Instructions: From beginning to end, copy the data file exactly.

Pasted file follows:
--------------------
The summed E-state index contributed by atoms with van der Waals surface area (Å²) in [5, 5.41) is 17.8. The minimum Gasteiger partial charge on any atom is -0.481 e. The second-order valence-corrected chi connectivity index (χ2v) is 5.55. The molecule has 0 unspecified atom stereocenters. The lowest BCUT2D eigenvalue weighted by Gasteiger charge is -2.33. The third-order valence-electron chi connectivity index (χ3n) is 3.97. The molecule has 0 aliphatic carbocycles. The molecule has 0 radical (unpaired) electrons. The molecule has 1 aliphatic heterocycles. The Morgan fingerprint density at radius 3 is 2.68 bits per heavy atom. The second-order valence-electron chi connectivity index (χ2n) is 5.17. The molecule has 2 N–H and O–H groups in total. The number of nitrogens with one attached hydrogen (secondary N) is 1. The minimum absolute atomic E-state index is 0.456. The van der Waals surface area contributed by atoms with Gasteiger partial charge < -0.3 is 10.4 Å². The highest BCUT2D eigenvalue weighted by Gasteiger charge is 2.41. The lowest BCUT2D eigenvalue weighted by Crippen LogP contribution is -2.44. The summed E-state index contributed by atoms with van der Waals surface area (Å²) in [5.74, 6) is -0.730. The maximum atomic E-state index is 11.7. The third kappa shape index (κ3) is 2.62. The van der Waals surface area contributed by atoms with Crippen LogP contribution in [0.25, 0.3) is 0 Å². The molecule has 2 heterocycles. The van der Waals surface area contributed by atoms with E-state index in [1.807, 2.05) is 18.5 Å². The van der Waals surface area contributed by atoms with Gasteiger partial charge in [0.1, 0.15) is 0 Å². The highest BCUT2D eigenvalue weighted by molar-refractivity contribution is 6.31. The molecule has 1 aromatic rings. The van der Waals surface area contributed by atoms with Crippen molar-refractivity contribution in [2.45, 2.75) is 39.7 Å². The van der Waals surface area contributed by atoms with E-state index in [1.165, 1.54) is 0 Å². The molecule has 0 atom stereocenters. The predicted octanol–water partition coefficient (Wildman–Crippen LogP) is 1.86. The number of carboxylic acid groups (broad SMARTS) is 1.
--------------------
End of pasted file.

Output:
The summed E-state index contributed by atoms with van der Waals surface area (Å²) in [5, 5.41) is 17.8. The minimum Gasteiger partial charge on any atom is -0.481 e. The second-order valence-corrected chi connectivity index (χ2v) is 5.55. The molecule has 0 unspecified atom stereocenters. The lowest BCUT2D eigenvalue weighted by Gasteiger charge is -2.33. The third-order valence-electron chi connectivity index (χ3n) is 3.97. The molecule has 0 aliphatic carbocycles. The molecule has 0 radical (unpaired) electrons. The molecule has 1 aliphatic heterocycles. The Morgan fingerprint density at radius 3 is 2.68 bits per heavy atom. The second-order valence-electron chi connectivity index (χ2n) is 5.17. The molecule has 2 N–H and O–H groups in total. The number of nitrogens with one attached hydrogen (secondary N) is 1. The minimum absolute atomic E-state index is 0.456. The van der Waals surface area contributed by atoms with Gasteiger partial charge < -0.3 is 10.4 Å². The highest BCUT2D eigenvalue weighted by Gasteiger charge is 2.41. The lowest BCUT2D eigenvalue weighted by Crippen LogP contribution is -2.44. The summed E-state index contributed by atoms with van der Waals surface area (Å²) in [5.74, 6) is -0.730. The maximum atomic E-state index is 11.7. The third kappa shape index (κ3) is 2.62. The van der Waals surface area contributed by atoms with Crippen LogP contribution in [0.25, 0.3) is 0 Å². The molecule has 2 heterocycles. The van der Waals surface area contributed by atoms with E-state index in [1.807, 2.05) is 18.5 Å². The van der Waals surface area contributed by atoms with Gasteiger partial charge in [0.1, 0.15) is 0 Å². The highest BCUT2D eigenvalue weighted by molar-refractivity contribution is 6.31. The molecule has 1 aromatic rings. The van der Waals surface area contributed by atoms with Crippen molar-refractivity contribution in [2.45, 2.75) is 39.7 Å². The van der Waals surface area contributed by atoms with E-state index in [1.165, 1.54) is 0 Å². The molecule has 0 atom stereocenters. The predicted octanol–water partition coefficient (Wildman–Crippen LogP) is 1.86. The number of carboxylic acid groups (broad SMARTS) is 1.